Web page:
Psalm writing at Opoho
A small group of us meet at Opoho Presbyterian Church in Dunedin (New Zealand) every two or three months to encourage each other with our psalm writing. We like to begin by eating our evening meal of takeaways together before sharing a psalm (or two) that we’ve written since we last met. We read the psalms aloud and receive encouragement and useful feedback from the group. It has been surprisingly rich and worthwhile.
As one psalm writer said, “It makes you view the world differently through a psalm-like gaze”. One of us challenged herself to write a psalm a week during Lent while another sometimes writes psalms in response to issues in their workplace. Our psalms are very diverse as the following titles show: Psalm of the Cat, In Anticipation of Fish and Chips, On Being Presbyterian, and A 21st Century Psalm of Darkness.
Our psalm writing grew out of our bible study. A group of us at Opoho Church are almost half way through a 6½ year quest to read the Bible one book a month from Genesis to Revelation. Early in 2017 we discussed the book of Psalms and we thought it might be interesting to look at writing responses to particular Biblical psalms or writing our own.
Since beginning writing psalms in the winter of 2017 we’ve often been asked “What is a psalm and how are they different to poems?” A psalm is a sacred song or hymn, in particular those in the Biblical book of Psalms. Psalms are about our relationships with God and a person or people’s faith understandings within our Judeo-Christian context. They are personal expressions of faith (although they can be used corporately) and, like songs, they use poetic devices as opposed to being, for example, a sermon in prose. One of us found that when she writes a psalm she is in a different head space to when she writes poetry.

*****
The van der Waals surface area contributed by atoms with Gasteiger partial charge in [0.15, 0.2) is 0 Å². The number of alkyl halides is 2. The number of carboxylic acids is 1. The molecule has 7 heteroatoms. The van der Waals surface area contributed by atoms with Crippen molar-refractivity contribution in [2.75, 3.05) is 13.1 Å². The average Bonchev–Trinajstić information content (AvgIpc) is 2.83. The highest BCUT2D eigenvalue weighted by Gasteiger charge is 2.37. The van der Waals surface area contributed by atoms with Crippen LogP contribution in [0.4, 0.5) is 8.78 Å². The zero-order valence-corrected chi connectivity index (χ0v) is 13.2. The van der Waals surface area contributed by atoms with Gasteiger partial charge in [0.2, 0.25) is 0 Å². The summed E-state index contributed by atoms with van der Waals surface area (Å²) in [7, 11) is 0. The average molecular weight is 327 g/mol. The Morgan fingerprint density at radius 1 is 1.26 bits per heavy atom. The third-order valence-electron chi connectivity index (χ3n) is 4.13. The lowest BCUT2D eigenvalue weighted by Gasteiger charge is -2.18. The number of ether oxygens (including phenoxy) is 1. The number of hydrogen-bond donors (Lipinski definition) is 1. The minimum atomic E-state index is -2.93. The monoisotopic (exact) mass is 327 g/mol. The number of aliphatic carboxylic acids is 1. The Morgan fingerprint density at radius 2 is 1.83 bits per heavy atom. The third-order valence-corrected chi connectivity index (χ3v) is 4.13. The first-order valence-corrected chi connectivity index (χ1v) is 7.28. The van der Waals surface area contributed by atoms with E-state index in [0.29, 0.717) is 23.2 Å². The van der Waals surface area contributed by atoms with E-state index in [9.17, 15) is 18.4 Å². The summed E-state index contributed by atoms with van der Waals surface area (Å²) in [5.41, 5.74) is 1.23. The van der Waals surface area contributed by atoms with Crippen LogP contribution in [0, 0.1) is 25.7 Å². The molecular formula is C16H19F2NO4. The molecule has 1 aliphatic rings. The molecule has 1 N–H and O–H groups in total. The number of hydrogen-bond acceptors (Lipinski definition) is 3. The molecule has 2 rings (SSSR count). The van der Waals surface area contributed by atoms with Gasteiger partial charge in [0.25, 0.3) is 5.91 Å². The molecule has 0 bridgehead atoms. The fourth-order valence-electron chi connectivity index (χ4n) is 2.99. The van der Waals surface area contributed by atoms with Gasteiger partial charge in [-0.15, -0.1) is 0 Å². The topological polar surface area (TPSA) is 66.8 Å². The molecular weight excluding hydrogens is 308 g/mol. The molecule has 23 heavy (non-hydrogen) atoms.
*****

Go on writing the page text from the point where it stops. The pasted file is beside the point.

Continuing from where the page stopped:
Our psalms are expressions of our understandings of God, faith and life. We write in our own language and they are very much located in this time and place we find ourselves in. Psalm writing is creative and can be surprisingly fun ~ and who knows, they might just speak to some one else too.
As well as being inspired by the Hebrew psalmists, being antipodeans it probably isn’t surprising that we are also indebted to two Kiwis and an Australian: Joy Cowley and her books of psalms (such as Psalms for Down-Under and Aotearoa Psalms), Silvia Purdie’s reinterpretations of the biblical psalms (see conversations.net.nz) and Jim Cotter’s Psalms for a Pilgrim People.
Available for download are a collection of psalms from the first two years, and psalms and other writings from around the Covid-19 pandemic lockdown.
A Psalm for All Seasons
Oh God, spring comes
imperceptibly, then unpredictably
days lengthen, earth warms
sensory overload, sneezing.
Season of new beginnings
colours and albatross return
daffodils cheer, ducklings waddle
season of [my own] birthing.
Time for fresh air, spring cleaning
meanwhile the year flying by.
Creation relentlessly pulls us
full of faith in its own future;
season for growth and greening
bursting with hope.
I give thanks for spring.
Oh God, summer always comes
way before I’m ready
the year’s work stretching out,
Christmas coming too soon.
Sunny antipodean Christmas
is right side up down here,
feasting and Christmas trees
te harinui and pohutukawa.
Luxuriant growth, strawberries
tomatoes, peas off the vine
bird song, insects galore
season of butterflies and monarchs.
Summer sand, surf, play, re-creation
time to enjoy sun, hide from sun
New Year, no meetings
time for reflection, refreshment.
I give thanks for summer.
Oh God, autumn comes
pushing back summer playfulness:
days shorten, temperatures drop
growth falters, golden leaves fall.
Autumn: season of harvest